Estuary-associated syndrome in North Carolina: an occupational prevalence study.
Atlantic coast estuaries recently have experienced fish kills and fish with lesions attributed to Pfiesteria piscicida and related dinoflagellates. Human health effects have been reported from laboratory exposure and from a 1997 Maryland fish kill. North Carolina has recorded Pfiesteria-related fish kill events over the past decade, but human health effects from environmental exposure have not been systematically investigated or documented here. At the request of the state health agency, comprehensive examinations were conducted in a cross-sectional prevalence study of watermen working where Pfiesteria exposure may occur: waters where diseased or stressed fish were reported from June to September 1997, and where Pfiesteria had been identified in the past. Controls worked on unaffected waterways. The study was conducted 3 months after the last documented Pfiesteria-related fish kill. The goal was to document any persistent health effects from recent or remote contact with fish kills, fish with lesions, or affected waterways, using the 1997 U.S. Centers for Disease Control and Prevention case description for estuary-associated syndrome (EAS). Examinations included comprehensive medical, occupational, and environmental history, general medical, dermatologic, and neurologic examinations, vision testing, and neuropsychologic evaluations. Seventeen of 22 watermen working in affected waters and 11 of 21 in unaffected waters reported exposure to a fish kill or to fish with lesions. We found no pattern of abnormalities on medical, neurologic, neuropsychologic, or NES-2 evaluation. By history, one subject in each group met the EAS criteria, neither of whom had significant neuropsychological impairment when examined. Watermen from affected waterways had a significant reduction in visual contrast sensitivity (VCS) at the midspatial frequencies, but we did not identify a specific factor or exposure associated with this reduction. The cohorts did not differ in reported occupational exposure to solvents (qualitative) or to other neurotoxicants; however, exposure history was not sufficiently detailed to measure or control for solvent exposure. This small prevalence study in watermen, conducted 3 months after the last documented fish kill related to Pfiesteria, did not identify an increased risk of estuary-associated syndrome in those working on affected waterways. A significant difference between the estuary and ocean watermen was found on VCS, which could not be attributed to any specific factor or exposure. VCS may be affected by chemicals, drugs, alcohol, and several developmental and degenerative conditions; it has not been validated as being affected by known exposure to dinoflagellate secretions. VCS should be considered for inclusion in further studies, together with documentation or quantification of its potential confounders, to assess whether it has utility in relationship to dinoflagellate exposure.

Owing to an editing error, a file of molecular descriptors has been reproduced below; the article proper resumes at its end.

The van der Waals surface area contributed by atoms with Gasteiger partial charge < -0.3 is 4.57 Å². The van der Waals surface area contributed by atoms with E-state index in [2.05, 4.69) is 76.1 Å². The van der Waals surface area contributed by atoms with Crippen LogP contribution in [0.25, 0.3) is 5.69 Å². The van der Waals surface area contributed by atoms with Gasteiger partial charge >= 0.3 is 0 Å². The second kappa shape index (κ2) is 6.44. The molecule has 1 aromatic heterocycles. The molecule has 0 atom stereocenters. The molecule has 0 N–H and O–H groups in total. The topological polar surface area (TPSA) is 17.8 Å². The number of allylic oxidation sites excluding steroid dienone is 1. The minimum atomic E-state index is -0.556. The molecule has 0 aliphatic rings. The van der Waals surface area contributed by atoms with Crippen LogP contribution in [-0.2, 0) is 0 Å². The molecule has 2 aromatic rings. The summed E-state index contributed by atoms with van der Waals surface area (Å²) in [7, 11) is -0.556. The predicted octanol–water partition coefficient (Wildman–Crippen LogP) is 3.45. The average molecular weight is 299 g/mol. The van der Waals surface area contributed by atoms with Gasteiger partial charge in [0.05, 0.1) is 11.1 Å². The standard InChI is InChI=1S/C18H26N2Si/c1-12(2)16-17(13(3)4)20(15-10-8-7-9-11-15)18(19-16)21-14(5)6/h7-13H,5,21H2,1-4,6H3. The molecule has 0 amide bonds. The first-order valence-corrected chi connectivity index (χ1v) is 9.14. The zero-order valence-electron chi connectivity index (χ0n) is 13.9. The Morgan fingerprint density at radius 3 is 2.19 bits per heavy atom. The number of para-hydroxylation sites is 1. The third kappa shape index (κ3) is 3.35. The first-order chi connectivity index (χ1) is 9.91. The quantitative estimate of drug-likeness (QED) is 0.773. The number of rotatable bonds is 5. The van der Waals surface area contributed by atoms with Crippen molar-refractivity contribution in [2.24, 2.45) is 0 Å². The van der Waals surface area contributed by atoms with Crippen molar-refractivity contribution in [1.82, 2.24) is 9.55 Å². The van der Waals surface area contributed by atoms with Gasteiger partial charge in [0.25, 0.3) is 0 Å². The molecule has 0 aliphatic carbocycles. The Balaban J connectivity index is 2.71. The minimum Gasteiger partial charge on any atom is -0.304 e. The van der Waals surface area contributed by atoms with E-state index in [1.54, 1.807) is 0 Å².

Swinker, M; Koltai, D; Wilkins, J; Hudnell, K; Hall, C; Darcey, D; Robertson, K; Schmechel, D; Stopford, W; Music, S
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